As you may have heard, there's a legal hearing taking place right now centered around whether the Northwestern University football players should be able to legally form an employee union. At the heart of the case is defining whether football players are, in fact, employees of the University — they are compensated in the form of tuition, room and board in exchange for their services on the field — or just students who are also football players.

This case has the potential to change college football as we know it. If players are allowed to unionize, they will have the power to make compensation demands, which will affect everything from player safety, recruiting, transfers, and product endorsements.

The whole thing stinks. Here's why:

Over the past 100-plus years, the popularity of college football has skyrocketed. Fan interest and television viewership has risen year after year after year. As great as the NFL is, there's just something special about seeing the college boys, draped in the colors of their beloved schools, battling it out on the gridiron.

There's a beauty to it that doesn't exist anywhere else in sports.

As the game has grown in popularity, so has the potential for exploitation and greed. The magnanimous nature of the NCAA and its member schools has been nothing short of extraordinary. It's hard to imagine, but the game as it exists today could look very different if it weren't for the dedication of the college game's stewards to keep it purely about football, school pride, and education.

Imagine for a moment how different the game would look if the elements of exploitation and greed were to find their way in. Imagine the offensiveness of turning on your TV one Saturday afternoon only to see that perhaps the signature collegiate uniform, the navy and gold jersey of Notre Dame, had been adorned with the tacky logo of an apparel company. Picture a college football landscape where, on a week to week basis, you had no idea what uniform your favorite team would be wearing - or if you'd even recognize them. Imagine how you'd feel if your team's uniform had been auctioned off to the highest bidder, an apparel company that would premier a new look each week in an effort to sell its own wares.

And what if exploitation and greed found their way into the coaches offices? We're used to a world where college football serves as a stage for coaches who coach for the love of the game, and as a proving ground for coaches who strive to coach at a professional level. But imagine a world where the sportsmanship compact between universities, coaches and players ceased to exist. Where coaches were rogue free agents, bouncing from school to school in pursuit of the highest paying contract. Imagine the absurdity of a coach making five million dollars per year surrounded by a team of players making nothing.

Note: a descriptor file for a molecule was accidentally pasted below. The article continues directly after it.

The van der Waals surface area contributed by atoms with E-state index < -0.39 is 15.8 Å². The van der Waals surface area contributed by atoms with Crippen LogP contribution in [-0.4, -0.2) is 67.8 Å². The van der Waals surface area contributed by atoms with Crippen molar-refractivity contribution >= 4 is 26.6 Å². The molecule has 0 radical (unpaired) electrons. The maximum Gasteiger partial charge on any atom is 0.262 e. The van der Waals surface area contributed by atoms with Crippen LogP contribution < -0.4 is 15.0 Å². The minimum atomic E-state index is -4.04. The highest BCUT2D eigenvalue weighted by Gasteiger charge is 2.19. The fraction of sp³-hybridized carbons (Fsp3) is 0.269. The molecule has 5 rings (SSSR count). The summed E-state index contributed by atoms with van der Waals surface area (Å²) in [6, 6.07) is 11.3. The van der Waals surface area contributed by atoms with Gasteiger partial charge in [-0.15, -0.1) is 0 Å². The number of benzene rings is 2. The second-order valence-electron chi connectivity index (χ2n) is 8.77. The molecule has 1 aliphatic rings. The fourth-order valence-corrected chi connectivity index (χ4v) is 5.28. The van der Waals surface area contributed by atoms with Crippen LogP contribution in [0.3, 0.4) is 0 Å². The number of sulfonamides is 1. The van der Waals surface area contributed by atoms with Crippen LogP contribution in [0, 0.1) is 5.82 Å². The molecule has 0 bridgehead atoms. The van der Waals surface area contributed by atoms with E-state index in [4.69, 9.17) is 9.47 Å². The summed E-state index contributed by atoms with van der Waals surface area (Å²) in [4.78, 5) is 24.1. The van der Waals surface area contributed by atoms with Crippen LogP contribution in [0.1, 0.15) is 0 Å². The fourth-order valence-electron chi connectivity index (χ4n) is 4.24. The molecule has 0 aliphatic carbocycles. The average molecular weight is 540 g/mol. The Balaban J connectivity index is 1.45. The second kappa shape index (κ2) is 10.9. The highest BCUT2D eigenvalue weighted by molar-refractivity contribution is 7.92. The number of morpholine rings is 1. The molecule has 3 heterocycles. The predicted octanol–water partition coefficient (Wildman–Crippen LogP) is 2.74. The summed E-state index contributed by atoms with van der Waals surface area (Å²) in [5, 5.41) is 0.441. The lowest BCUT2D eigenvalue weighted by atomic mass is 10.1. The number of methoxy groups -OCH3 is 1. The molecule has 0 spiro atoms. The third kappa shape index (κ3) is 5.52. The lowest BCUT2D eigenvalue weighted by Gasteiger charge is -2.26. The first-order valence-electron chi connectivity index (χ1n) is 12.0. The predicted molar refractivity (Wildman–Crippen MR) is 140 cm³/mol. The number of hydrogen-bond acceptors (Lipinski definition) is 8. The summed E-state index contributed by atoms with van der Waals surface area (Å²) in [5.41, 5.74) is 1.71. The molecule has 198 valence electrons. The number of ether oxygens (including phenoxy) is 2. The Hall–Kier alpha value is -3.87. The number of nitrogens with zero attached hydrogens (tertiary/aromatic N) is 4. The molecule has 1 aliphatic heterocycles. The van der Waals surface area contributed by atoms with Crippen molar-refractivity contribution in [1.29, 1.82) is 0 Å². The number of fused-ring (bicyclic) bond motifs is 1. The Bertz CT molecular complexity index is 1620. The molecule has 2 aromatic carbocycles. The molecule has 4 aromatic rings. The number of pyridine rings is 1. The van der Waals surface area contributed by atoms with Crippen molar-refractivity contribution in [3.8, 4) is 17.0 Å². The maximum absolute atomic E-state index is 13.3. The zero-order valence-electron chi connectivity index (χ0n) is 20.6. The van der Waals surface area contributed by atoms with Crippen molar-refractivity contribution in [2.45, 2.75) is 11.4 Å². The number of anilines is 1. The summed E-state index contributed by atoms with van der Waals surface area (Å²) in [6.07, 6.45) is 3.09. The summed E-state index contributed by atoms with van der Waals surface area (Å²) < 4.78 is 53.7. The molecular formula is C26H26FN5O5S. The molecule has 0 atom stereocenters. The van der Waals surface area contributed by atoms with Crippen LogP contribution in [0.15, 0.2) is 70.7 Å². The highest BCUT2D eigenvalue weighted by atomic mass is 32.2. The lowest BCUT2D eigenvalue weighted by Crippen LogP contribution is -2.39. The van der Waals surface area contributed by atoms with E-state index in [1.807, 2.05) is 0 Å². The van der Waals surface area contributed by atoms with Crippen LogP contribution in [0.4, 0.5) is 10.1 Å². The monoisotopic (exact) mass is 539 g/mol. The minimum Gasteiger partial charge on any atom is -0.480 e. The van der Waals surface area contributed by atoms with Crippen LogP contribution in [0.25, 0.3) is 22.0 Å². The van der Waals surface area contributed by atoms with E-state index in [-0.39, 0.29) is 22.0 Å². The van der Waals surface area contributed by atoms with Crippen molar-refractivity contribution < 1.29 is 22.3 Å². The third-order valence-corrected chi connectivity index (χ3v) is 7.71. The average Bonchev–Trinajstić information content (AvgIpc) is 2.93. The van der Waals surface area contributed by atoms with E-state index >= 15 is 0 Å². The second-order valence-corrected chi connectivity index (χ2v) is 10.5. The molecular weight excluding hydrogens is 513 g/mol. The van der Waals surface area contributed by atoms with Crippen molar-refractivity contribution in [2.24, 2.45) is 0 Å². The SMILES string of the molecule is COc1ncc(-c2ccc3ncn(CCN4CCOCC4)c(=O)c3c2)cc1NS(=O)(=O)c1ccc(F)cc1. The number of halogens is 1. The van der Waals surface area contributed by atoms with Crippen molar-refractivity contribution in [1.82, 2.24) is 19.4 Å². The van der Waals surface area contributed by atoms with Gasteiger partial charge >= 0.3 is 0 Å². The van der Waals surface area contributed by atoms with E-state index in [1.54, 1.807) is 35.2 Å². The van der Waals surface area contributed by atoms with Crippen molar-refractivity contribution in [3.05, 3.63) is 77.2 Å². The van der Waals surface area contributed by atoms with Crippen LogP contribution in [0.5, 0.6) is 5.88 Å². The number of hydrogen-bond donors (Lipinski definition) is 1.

And greed wouldn't stop there. Imagine a world of college football where the corporate advertising wolves were free to roam. Where every last goalpost, scoreboard, beer cup, t-shirt, stadium, and shoelace had a corporate logo plastered all over it. Where the experience of being at a college game had been degraded so as to be indistinguishable from being at any other game from arena league to the NFL.

Imagine how the sports networks would act in this landscape. Imagine a behemoth network just heaving sacks of money at the colleges so they can cash in on the action. Imagine the corrupting power the large sports networks could have, to the point of dictating the match-ups and even realignment of entire leagues, all in the name of creating the highest-dollar advertising slots.

And finally, imagine a world where university presidents and the NCAA not just allowed this all to happen, but encouraged it, AND THEN turned around and told the student athletes that they are the only ones who are not entitled to a piece of the pie. Imagine the audacity of telling a college football player - the very person who goes out and risks his health for the benefit of all these exploitative, greedy entities - that he is the only one expected to remain loyal to the idea of the amateur athlete playing for the love of the game.

It's an absurd vision, of course.

It serves as a reminder of the type of situation in which it would be perfectly reasonable for college football players to unionize to protect their own interests. But since we currently reside in a world in which the sanctity of college football has been protected - a world in which every effort has been made to ensure that college football is not a product to be sold to the highest bidder - there is no need for college football players to protect themselves. Whatever small amount of money is made from college football is put back into the universities to increase the quality of the education those very players are receiving — for free, no less!

The game of college football has remained free of greed for over a century. I can only hope that these greedy football players are unsuccessful in their bid to unionize and that we can return next fall to the pure game that I know and love.

Why I'm Against an NCAA Football Players Union